Now, right before we get to programming, we need to understand that there are formats that we must conform to. For writing your own OS, this usually amounts to an IVT. If you're going to write a program that can be run by an existing OS, you must conform to some sort of standard laid out by that OS provider. Fortunately for you, most programming tools do this for you, if you conform to their standard format. If you want more information, some great examples (both of how they work and how unnecessarily difficult they can be) look into "MZ executable (DOS)," "Portable Executable (Windows)," and "Executable and Linkable Format (Linux and a few other)." I've worked with ELF directly, and I've glanced at PE. All I can say is, while messing with them yourself instead of letting the tools do it, you can often shrink your programs by vast amounts (wasteful padding and such, and it can take away the advantages of caches, which is why Intel made x86 processors got such a huge boost from doubling the cache size), but the headache isn't worth it and you probably won't be able to do it in a commercial setting, since it can have a huge impact on development time the first time you do it (and also, you wouldn't be able to use things like C++ and such if you did).

First you're going to need a "target machine," or something that you want to make programs for. While writing this, I was originally planning on x86, but it's already next to impossible to get 32bit code running on it. ARM is also not a good choice: android and iPhone are cutting 32bit support, soon, which means modern 64bit will be abandoned at some point, too. Arduinos are cheap, and they'll get cheaper. Also, it's pretty close to the level you've been learning so far. Right now, the average price seems to be about 10 US dollars, with the cheapest being about 4 US dollars and the most expensive being about 30 US dullars. The good news is, you can get an emulator, too. For windows, use simutron, but keep in mind that it runs slower than realtime on some computers (if this is the case, we can lower the delay values for our testing code to speed things up). I hear simavr is decent for Linux (it's the backend of simutron), but I'm not sure how to use it. You'll want to set a "probe" on "B5." If looking for an alternative, be careful of the wording: for arduino, the community at large has created a separation between "simulator" and "emulator." The "simulators" take in uncompiled code, which is in a format that we won't be using.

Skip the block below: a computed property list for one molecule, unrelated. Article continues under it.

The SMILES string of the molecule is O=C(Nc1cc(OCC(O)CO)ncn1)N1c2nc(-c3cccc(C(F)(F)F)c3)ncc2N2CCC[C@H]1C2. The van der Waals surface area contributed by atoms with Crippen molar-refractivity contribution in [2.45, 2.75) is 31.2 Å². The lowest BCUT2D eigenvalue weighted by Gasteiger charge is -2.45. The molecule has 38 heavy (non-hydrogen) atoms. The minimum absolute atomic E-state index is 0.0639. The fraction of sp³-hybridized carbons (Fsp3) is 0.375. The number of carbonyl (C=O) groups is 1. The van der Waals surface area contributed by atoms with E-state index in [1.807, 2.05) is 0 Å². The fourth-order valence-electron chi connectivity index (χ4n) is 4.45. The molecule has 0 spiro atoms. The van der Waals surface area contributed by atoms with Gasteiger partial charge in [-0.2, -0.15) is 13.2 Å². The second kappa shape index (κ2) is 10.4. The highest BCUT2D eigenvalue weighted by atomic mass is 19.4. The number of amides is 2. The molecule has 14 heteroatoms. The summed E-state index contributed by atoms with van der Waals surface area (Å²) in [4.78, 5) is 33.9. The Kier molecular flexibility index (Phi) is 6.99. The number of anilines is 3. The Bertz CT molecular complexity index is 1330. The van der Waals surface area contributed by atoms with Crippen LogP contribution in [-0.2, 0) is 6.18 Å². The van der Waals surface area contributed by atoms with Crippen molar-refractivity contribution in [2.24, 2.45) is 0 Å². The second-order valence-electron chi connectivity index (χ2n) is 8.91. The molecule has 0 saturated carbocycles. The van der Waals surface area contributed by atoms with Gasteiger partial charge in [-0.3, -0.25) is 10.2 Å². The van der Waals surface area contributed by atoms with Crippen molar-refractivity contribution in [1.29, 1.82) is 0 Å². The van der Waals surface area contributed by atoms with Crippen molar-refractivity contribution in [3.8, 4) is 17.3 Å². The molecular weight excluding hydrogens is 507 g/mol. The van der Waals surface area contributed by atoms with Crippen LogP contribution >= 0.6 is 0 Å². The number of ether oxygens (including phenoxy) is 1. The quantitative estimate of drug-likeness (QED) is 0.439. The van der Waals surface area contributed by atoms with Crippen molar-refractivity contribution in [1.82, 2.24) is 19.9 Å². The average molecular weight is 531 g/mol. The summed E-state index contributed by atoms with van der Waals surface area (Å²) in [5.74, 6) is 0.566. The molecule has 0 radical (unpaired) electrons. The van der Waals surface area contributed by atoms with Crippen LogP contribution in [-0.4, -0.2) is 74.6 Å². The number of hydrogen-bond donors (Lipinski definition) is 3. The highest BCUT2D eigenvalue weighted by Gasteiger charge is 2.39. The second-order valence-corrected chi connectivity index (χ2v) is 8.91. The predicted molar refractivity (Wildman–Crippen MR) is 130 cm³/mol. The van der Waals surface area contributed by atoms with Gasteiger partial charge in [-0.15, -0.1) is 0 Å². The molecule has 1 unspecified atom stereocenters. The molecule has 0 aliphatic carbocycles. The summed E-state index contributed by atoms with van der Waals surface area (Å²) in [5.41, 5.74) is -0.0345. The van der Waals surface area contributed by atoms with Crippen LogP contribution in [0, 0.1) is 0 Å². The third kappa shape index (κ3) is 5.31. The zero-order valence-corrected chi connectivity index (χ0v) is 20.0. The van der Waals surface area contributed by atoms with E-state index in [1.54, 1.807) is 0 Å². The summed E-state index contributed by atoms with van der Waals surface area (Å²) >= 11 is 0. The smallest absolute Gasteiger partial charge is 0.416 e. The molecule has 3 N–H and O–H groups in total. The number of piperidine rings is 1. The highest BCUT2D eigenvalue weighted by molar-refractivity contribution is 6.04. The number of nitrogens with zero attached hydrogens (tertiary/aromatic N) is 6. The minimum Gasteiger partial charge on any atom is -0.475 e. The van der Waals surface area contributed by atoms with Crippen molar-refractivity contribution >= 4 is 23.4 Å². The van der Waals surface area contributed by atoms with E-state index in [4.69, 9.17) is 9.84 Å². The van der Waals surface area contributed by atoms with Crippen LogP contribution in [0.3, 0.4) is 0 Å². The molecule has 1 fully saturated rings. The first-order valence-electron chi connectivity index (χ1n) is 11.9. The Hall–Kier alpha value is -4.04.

Next, unless you actually want to memorize opcodes and encodings, we will want to get some pre-made programs that remembers all that junk for us. For that, there's avr-gcc for windows (Atmel seems to be publishing prebuilt windows version to this site which doesn't seem to like external links, so you'll have to use the search function, or pray and hope this link works, still), and for linux, just find your own version. In the future, there's hope of llvm/clang getting something going, so those of you on linux/android, you have that to look forward to, in which case all you need to do is figure out how to make it happen, since you wouldn't need to download or install any other programs, but it's still in the works. For particularly clever people, try an android version.